What us Parents need to know about Coronavirus

What is Coronavirus?

Coronavirus also known as COVID-19 is a new illness that affects your lungs and airways with no current known treatment.

What are the symptoms of Coronavirus?

A high temperature and a continuous cough.

Unfortunately these are similar symptoms to many illnesses including a common cold, sickness bugs and teething.

What should you do if you think your family may have the Coronavirus?

Currently the advice is to stay at home and self-isolate for seven days or fourteen if you e come into direct contact with a confirmed case. Following this period and provided your temperature (all of you) is back to normal, you are fine to return to normal life. However, the cough may persist for a longer period.

Do not go to your GP surgery or walk-in centre unless symptoms are extreme. If you’re worried, phone 111 where the most up to date information will be available.

Stay away from elderly relatives or people with long-standing conditions. This group are thought to be the most vulnerable and susceptible. Stay in contact but make alternative arrangements for care or assistance.

Stay hydrated and treat the temperature with Paracetamol and Ibuprofen.

Washing your hands for at least 20 seconds with soap and water.

Use hand sanitiser where soap and water is not available.

Binning used tissues as soon as they’ve been used.

Cough or sneeze into a tissue or sleeve instead of your hands.

Avoid touching your eyes and mouth as much as possible.

The prevention of spread by not having visitors and staying away from people who are ill.

Sleep alone where possible.

Do not go out – even for a walk. Shopping can be delivered but get friends, relatives or neighbours to drop it to the door and leave.

Try to keep 2 metres (3 steps) distance from each other .

Personal waste such as used tissues and cleaning wipes should be doubled bags and kept in the house for 72 hours before putting in the outside bin.

Any parent reading this, like myself will eye roll at the chances of getting toddlers and kids to be co-operative with any of this.

So how can we prepare ourselves?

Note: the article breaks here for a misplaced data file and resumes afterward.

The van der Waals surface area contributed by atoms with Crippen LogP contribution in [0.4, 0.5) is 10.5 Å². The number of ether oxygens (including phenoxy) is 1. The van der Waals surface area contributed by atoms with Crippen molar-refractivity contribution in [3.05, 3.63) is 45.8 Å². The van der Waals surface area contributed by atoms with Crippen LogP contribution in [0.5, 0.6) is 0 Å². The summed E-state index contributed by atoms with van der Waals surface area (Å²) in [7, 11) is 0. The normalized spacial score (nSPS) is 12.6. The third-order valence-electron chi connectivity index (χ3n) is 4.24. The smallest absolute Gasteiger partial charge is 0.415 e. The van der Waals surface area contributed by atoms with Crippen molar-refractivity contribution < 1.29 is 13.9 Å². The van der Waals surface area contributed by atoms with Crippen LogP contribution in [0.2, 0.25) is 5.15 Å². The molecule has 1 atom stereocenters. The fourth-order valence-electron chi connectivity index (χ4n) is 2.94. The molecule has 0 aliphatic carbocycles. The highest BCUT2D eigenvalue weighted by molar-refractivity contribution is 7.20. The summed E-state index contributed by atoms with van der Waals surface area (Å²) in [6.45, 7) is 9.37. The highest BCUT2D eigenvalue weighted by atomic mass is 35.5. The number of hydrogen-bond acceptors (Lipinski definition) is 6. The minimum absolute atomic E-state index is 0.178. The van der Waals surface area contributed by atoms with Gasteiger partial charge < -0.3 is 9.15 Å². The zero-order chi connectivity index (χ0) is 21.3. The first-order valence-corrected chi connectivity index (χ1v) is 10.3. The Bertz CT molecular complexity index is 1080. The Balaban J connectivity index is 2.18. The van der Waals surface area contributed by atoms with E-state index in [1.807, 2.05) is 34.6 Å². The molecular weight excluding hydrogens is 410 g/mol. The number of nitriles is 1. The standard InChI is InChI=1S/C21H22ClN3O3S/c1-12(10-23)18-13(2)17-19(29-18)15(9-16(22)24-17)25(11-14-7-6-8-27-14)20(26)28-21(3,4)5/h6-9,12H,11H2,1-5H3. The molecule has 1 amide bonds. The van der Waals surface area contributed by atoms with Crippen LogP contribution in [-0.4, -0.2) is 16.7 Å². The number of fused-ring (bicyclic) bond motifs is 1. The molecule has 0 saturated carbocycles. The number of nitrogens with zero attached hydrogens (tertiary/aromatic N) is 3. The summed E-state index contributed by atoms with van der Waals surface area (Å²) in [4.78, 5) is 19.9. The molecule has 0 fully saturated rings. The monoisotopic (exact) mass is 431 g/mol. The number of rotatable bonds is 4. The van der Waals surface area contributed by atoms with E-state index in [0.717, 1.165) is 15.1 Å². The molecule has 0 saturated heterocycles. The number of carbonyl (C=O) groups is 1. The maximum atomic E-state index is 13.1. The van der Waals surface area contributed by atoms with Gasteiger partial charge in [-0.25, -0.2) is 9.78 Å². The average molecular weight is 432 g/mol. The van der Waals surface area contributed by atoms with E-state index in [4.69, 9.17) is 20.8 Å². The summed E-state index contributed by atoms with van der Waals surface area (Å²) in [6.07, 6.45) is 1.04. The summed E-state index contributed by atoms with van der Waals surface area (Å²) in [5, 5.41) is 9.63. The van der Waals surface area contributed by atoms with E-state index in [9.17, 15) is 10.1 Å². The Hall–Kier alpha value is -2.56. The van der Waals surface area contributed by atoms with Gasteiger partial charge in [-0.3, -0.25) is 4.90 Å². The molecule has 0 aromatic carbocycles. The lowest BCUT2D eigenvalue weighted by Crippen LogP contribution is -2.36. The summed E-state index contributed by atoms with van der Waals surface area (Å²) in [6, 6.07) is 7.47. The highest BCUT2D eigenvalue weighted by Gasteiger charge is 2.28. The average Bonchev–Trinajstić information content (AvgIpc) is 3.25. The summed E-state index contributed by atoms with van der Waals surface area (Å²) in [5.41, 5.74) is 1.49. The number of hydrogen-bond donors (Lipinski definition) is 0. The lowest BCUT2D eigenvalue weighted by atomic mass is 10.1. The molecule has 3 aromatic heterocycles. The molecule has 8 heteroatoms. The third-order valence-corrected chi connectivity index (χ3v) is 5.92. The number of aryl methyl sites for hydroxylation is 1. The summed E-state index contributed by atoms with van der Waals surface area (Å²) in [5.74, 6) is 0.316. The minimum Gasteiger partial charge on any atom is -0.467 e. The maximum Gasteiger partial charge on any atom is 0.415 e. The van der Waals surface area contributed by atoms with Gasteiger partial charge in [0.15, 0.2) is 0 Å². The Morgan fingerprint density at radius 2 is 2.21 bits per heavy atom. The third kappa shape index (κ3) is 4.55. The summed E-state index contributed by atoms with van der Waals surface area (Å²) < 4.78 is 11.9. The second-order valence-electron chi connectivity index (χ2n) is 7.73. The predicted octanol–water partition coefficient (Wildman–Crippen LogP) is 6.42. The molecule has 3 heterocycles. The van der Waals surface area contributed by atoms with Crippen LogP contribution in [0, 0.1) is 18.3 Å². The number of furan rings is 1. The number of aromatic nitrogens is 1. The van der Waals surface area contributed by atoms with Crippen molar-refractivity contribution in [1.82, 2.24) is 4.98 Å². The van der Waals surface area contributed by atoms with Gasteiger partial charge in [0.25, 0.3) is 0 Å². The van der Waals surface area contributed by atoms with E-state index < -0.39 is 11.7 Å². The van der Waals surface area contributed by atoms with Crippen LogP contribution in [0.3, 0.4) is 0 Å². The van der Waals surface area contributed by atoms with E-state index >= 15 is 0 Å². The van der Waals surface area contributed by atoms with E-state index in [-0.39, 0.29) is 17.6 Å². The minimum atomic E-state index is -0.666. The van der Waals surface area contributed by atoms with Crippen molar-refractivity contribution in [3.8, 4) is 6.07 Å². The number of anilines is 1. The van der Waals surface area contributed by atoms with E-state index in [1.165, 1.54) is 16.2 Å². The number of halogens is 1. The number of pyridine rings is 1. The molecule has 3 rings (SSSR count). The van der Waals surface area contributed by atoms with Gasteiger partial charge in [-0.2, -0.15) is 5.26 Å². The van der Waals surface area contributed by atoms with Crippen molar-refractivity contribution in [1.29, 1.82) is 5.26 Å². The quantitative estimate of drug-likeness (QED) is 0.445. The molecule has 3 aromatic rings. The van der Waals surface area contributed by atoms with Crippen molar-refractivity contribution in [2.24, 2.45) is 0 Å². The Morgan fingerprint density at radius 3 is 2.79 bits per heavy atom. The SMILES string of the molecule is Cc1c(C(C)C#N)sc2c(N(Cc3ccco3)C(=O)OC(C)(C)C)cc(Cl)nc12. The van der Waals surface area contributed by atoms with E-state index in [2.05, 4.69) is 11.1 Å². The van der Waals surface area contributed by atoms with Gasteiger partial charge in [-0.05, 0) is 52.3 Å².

Tricky, but keeping an eye out for any of these symptoms and following the above is all we can do.

Panic buying is unnecessary but it’s always a good idea to stock up on a few more cupboard bits like tinned tomatoes, soups, rice and pasta so that you can make meals without the need for going to the shops.

If you haven’t already got a thermometer then it’s a good idea to get one as a high temperature is something to look out for. A normal temperature for babies and children is 36.4c or around that. Anything over 38c is above normal and the same for adults. If you’re not sure how to take a temperature correctly then have a look at the NHS guidelines.

Make sure you have Childrens Paracetamol and Ibuprofen as well as adult versions to try and relieve any symptoms.

It’s thought that there are no benefits to wearing face masks but that’s a personal choice.

Stay hydrated but no sharing of cups or water bottles

Ride it out and fingers crossed that the number of cases drop.


Like many, I’m still breastfeeding. The advice currently is that breastfeeding should continue but to avoid coughing or sneezing over your child as well as all hand washing and hygiene precautions. If expressing milk, ensuring that all pump parts and bottles are sterilised is advised.


With the impending closure of schools and nurseries our options for childcare are dwindling. Many of us rely on parents to provide childcare which might leave you feeling ‘lucky’ but should we be potentially exposing our parents to our ‘germ-breeding offspring’ when they may be considered at higher risk.

Clearly the impact of not going to work is going to have a huge impact on everything from hospitals to the local shops, but it has to be done.

I read a post on Gransnet where lots of Grans were discussing whether or not they should withdraw their babysitting services with the general consensus being that they should for their own health. Have a read here.

Financial Implications

The next few weeks are going to be tough times not just the impact of self-isolation but there are financial implications for so many of us who will have to take seven days or more off work. If finances are a concern to you it might be worth having a look at the Governments Financial Provisions for employed, self-employed and those receiving benefits.

All information is current as of publishing but will be updated daily.

Stay safe x